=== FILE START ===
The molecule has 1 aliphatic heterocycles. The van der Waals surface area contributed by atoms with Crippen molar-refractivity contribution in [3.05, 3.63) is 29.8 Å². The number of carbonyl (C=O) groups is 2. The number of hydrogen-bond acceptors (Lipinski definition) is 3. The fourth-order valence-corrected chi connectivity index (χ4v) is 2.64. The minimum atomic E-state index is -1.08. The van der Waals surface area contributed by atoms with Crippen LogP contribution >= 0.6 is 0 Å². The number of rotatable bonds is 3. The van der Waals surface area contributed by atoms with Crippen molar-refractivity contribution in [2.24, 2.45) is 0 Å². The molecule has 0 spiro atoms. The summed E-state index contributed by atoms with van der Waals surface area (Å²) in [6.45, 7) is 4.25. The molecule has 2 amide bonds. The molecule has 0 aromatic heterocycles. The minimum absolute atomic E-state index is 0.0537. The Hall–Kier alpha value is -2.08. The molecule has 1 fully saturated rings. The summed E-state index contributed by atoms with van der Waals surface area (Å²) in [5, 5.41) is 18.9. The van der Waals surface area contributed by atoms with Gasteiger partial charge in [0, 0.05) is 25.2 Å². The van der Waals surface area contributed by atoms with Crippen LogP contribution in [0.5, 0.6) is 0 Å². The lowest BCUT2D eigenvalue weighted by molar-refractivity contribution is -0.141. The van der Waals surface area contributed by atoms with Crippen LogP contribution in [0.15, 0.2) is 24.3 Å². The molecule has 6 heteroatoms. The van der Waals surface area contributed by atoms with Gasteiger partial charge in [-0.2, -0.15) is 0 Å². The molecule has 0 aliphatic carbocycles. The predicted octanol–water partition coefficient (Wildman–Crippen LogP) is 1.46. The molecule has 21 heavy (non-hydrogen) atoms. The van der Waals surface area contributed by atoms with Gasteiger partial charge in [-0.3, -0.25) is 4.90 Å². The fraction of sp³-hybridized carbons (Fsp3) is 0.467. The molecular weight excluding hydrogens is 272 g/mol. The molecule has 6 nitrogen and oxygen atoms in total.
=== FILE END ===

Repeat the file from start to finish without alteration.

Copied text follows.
The molecule has 1 aliphatic heterocycles. The van der Waals surface area contributed by atoms with Crippen molar-refractivity contribution in [3.05, 3.63) is 29.8 Å². The number of carbonyl (C=O) groups is 2. The number of hydrogen-bond acceptors (Lipinski definition) is 3. The fourth-order valence-corrected chi connectivity index (χ4v) is 2.64. The minimum atomic E-state index is -1.08. The van der Waals surface area contributed by atoms with Crippen LogP contribution >= 0.6 is 0 Å². The number of rotatable bonds is 3. The van der Waals surface area contributed by atoms with Crippen molar-refractivity contribution in [2.24, 2.45) is 0 Å². The molecule has 0 spiro atoms. The summed E-state index contributed by atoms with van der Waals surface area (Å²) in [6.45, 7) is 4.25. The molecule has 2 amide bonds. The molecule has 0 aromatic heterocycles. The minimum absolute atomic E-state index is 0.0537. The Hall–Kier alpha value is -2.08. The molecule has 1 fully saturated rings. The summed E-state index contributed by atoms with van der Waals surface area (Å²) in [5, 5.41) is 18.9. The van der Waals surface area contributed by atoms with Gasteiger partial charge in [0, 0.05) is 25.2 Å². The van der Waals surface area contributed by atoms with Crippen LogP contribution in [0.5, 0.6) is 0 Å². The lowest BCUT2D eigenvalue weighted by molar-refractivity contribution is -0.141. The van der Waals surface area contributed by atoms with Crippen LogP contribution in [0.15, 0.2) is 24.3 Å². The molecule has 6 heteroatoms. The van der Waals surface area contributed by atoms with Gasteiger partial charge in [-0.2, -0.15) is 0 Å². The molecule has 0 aliphatic carbocycles. The predicted octanol–water partition coefficient (Wildman–Crippen LogP) is 1.46. The molecule has 21 heavy (non-hydrogen) atoms. The van der Waals surface area contributed by atoms with Gasteiger partial charge in [-0.3, -0.25) is 4.90 Å². The fraction of sp³-hybridized carbons (Fsp3) is 0.467. The molecular weight excluding hydrogens is 272 g/mol. The molecule has 6 nitrogen and oxygen atoms in total.